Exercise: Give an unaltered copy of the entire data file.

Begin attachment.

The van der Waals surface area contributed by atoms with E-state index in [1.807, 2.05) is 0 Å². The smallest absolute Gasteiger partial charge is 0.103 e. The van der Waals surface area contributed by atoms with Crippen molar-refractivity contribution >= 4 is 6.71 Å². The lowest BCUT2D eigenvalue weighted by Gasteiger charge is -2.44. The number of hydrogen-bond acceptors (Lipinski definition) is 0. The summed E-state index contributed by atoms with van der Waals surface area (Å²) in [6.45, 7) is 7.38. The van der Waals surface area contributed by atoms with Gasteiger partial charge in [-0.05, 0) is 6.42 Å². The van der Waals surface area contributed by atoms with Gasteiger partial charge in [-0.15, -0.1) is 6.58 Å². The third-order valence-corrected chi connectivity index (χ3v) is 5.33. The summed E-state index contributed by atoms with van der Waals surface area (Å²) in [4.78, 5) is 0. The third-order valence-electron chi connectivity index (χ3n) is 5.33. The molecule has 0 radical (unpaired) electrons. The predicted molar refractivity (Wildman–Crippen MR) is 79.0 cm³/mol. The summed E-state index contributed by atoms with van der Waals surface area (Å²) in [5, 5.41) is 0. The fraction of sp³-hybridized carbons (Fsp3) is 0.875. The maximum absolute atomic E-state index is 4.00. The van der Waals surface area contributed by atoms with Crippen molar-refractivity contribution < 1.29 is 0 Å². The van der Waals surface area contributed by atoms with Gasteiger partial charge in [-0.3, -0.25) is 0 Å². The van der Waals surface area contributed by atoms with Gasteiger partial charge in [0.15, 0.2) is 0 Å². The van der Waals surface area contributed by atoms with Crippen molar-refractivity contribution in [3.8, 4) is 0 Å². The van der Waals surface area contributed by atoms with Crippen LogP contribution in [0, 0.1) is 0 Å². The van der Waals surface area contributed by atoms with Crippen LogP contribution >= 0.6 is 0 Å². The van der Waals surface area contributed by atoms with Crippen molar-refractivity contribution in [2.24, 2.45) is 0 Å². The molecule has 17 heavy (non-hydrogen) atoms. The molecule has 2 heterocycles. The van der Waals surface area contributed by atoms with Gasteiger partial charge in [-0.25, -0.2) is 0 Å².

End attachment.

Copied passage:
The van der Waals surface area contributed by atoms with E-state index in [1.807, 2.05) is 0 Å². The smallest absolute Gasteiger partial charge is 0.103 e. The van der Waals surface area contributed by atoms with Crippen molar-refractivity contribution >= 4 is 6.71 Å². The lowest BCUT2D eigenvalue weighted by Gasteiger charge is -2.44. The number of hydrogen-bond acceptors (Lipinski definition) is 0. The summed E-state index contributed by atoms with van der Waals surface area (Å²) in [6.45, 7) is 7.38. The van der Waals surface area contributed by atoms with Gasteiger partial charge in [-0.05, 0) is 6.42 Å². The van der Waals surface area contributed by atoms with Gasteiger partial charge in [-0.15, -0.1) is 6.58 Å². The third-order valence-corrected chi connectivity index (χ3v) is 5.33. The summed E-state index contributed by atoms with van der Waals surface area (Å²) in [4.78, 5) is 0. The third-order valence-electron chi connectivity index (χ3n) is 5.33. The molecule has 0 radical (unpaired) electrons. The predicted molar refractivity (Wildman–Crippen MR) is 79.0 cm³/mol. The summed E-state index contributed by atoms with van der Waals surface area (Å²) in [5, 5.41) is 0. The fraction of sp³-hybridized carbons (Fsp3) is 0.875. The maximum absolute atomic E-state index is 4.00. The van der Waals surface area contributed by atoms with Crippen molar-refractivity contribution < 1.29 is 0 Å². The van der Waals surface area contributed by atoms with Gasteiger partial charge in [-0.3, -0.25) is 0 Å². The van der Waals surface area contributed by atoms with Gasteiger partial charge in [0.15, 0.2) is 0 Å². The van der Waals surface area contributed by atoms with Crippen molar-refractivity contribution in [3.8, 4) is 0 Å². The van der Waals surface area contributed by atoms with Crippen LogP contribution in [0, 0.1) is 0 Å². The van der Waals surface area contributed by atoms with Crippen LogP contribution >= 0.6 is 0 Å². The van der Waals surface area contributed by atoms with Crippen molar-refractivity contribution in [2.24, 2.45) is 0 Å². The molecule has 17 heavy (non-hydrogen) atoms. The molecule has 2 heterocycles. The van der Waals surface area contributed by atoms with Gasteiger partial charge in [-0.25, -0.2) is 0 Å².